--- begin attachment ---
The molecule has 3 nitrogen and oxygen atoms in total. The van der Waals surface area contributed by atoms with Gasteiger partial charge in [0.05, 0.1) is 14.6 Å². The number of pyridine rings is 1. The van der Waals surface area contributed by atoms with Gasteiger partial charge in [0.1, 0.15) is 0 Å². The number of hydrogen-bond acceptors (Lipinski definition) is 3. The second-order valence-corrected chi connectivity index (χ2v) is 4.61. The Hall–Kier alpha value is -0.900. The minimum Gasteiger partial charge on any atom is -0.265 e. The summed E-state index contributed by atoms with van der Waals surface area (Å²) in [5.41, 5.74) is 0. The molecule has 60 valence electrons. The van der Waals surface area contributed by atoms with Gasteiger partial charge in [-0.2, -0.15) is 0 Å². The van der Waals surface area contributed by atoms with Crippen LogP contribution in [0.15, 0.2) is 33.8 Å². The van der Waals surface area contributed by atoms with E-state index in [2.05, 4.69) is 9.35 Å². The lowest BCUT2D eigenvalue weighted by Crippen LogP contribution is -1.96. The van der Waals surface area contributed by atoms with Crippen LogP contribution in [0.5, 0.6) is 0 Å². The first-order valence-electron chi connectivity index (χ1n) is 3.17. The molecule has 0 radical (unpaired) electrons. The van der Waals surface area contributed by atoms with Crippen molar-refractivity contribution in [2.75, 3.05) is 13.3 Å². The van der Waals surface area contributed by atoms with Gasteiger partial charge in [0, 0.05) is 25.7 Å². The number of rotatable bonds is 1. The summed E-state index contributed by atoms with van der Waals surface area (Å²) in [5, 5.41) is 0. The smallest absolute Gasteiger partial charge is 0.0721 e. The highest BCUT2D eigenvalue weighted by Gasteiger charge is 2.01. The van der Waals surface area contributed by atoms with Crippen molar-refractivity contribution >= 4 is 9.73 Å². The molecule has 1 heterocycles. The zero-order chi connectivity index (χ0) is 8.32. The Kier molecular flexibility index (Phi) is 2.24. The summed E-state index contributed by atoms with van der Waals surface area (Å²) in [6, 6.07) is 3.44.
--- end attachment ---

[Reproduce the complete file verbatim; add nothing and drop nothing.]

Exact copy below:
The molecule has 3 nitrogen and oxygen atoms in total. The van der Waals surface area contributed by atoms with Gasteiger partial charge in [0.05, 0.1) is 14.6 Å². The number of pyridine rings is 1. The van der Waals surface area contributed by atoms with Gasteiger partial charge in [0.1, 0.15) is 0 Å². The number of hydrogen-bond acceptors (Lipinski definition) is 3. The second-order valence-corrected chi connectivity index (χ2v) is 4.61. The Hall–Kier alpha value is -0.900. The minimum Gasteiger partial charge on any atom is -0.265 e. The summed E-state index contributed by atoms with van der Waals surface area (Å²) in [5.41, 5.74) is 0. The molecule has 60 valence electrons. The van der Waals surface area contributed by atoms with Gasteiger partial charge in [-0.2, -0.15) is 0 Å². The van der Waals surface area contributed by atoms with Crippen LogP contribution in [0.15, 0.2) is 33.8 Å². The van der Waals surface area contributed by atoms with E-state index in [2.05, 4.69) is 9.35 Å². The lowest BCUT2D eigenvalue weighted by Crippen LogP contribution is -1.96. The van der Waals surface area contributed by atoms with Crippen LogP contribution in [0.5, 0.6) is 0 Å². The first-order valence-electron chi connectivity index (χ1n) is 3.17. The molecule has 0 radical (unpaired) electrons. The van der Waals surface area contributed by atoms with Crippen molar-refractivity contribution in [2.75, 3.05) is 13.3 Å². The van der Waals surface area contributed by atoms with Gasteiger partial charge in [0, 0.05) is 25.7 Å². The number of rotatable bonds is 1. The summed E-state index contributed by atoms with van der Waals surface area (Å²) in [5, 5.41) is 0. The smallest absolute Gasteiger partial charge is 0.0721 e. The highest BCUT2D eigenvalue weighted by Gasteiger charge is 2.01. The van der Waals surface area contributed by atoms with Crippen molar-refractivity contribution >= 4 is 9.73 Å². The molecule has 1 heterocycles. The zero-order chi connectivity index (χ0) is 8.32. The Kier molecular flexibility index (Phi) is 2.24. The summed E-state index contributed by atoms with van der Waals surface area (Å²) in [6, 6.07) is 3.44.